Validators are incentivized to act honestly because validators can take their staked cryptocurrency if they validate a fraudulent transaction. This helps to secure the network and prevents malicious actors from gaining control.
In simpler terms, think of PoS as a group project where the more tokens you have, the more say you have in the final product. Validators are like team leaders who are trusted to do a good job because they have put up some of their own money as collateral. This way, everyone is invested in making the project a success and ensuring it is completed accurately and efficiently.
Crypto Miner vs Crypto Validator
Miners are required participants in blockchains that use Proof-of-Work consensus. One of the blockchains that have miners is Bitcoin. In contrast to validators, miners rapidly decode math to validate cryptocurrency transactions on a blockchain network and add them to a distributed ledger to locate them.
Miners need high-capacity hardware to help them mine easier on the blockchain. The hardware is often expensive and badly impacts the environment because it requires a lot of electricity. Meanwhile, a validator only needs crypto staking and does not need a high-capacity device.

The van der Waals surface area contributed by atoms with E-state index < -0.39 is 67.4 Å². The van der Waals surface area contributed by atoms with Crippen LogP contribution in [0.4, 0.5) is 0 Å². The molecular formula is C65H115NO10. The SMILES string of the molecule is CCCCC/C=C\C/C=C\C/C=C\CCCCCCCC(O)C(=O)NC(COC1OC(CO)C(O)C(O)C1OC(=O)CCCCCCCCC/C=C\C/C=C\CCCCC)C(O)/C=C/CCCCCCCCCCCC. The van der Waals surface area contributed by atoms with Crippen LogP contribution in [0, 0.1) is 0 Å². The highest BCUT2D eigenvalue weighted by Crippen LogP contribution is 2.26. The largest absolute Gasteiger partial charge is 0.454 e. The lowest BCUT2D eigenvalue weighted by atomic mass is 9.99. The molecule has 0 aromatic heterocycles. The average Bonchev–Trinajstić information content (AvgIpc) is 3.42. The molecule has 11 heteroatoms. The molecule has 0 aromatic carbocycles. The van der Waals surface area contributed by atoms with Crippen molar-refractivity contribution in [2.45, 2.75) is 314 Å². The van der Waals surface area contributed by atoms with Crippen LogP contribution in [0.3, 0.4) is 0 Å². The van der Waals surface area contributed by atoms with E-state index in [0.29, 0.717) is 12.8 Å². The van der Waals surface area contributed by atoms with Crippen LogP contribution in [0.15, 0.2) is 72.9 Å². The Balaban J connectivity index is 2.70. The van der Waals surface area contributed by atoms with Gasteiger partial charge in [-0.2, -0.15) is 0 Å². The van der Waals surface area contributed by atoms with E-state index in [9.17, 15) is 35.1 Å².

In conclusion, both miners and validators have a very similar role on a blockchain. They must verify that the network they are assisting grows based on correct data. Yet, they approach the validation process in quite different ways.
How Do Validators Work on a Blockchain?
The validator works on the blockchain when someone makes a transaction using a cryptocurrency like Bitcoin or Ethereum, the validator checks to make sure that the person sending the cryptocurrency actually has the funds to do so and that the transaction is being sent to the right recipient. Once the validator has verified that the transaction is valid, it adds it to the blockchain, and the validator receives its rewards in cryptocurrency.
Benefits of Being a Blockchain Validator
Validators are rewarded with cryptocurrency for verifying transactions and adding new blocks to the blockchain. Being a validator can be a passive income source for those with the necessary technical skills and infrastructure.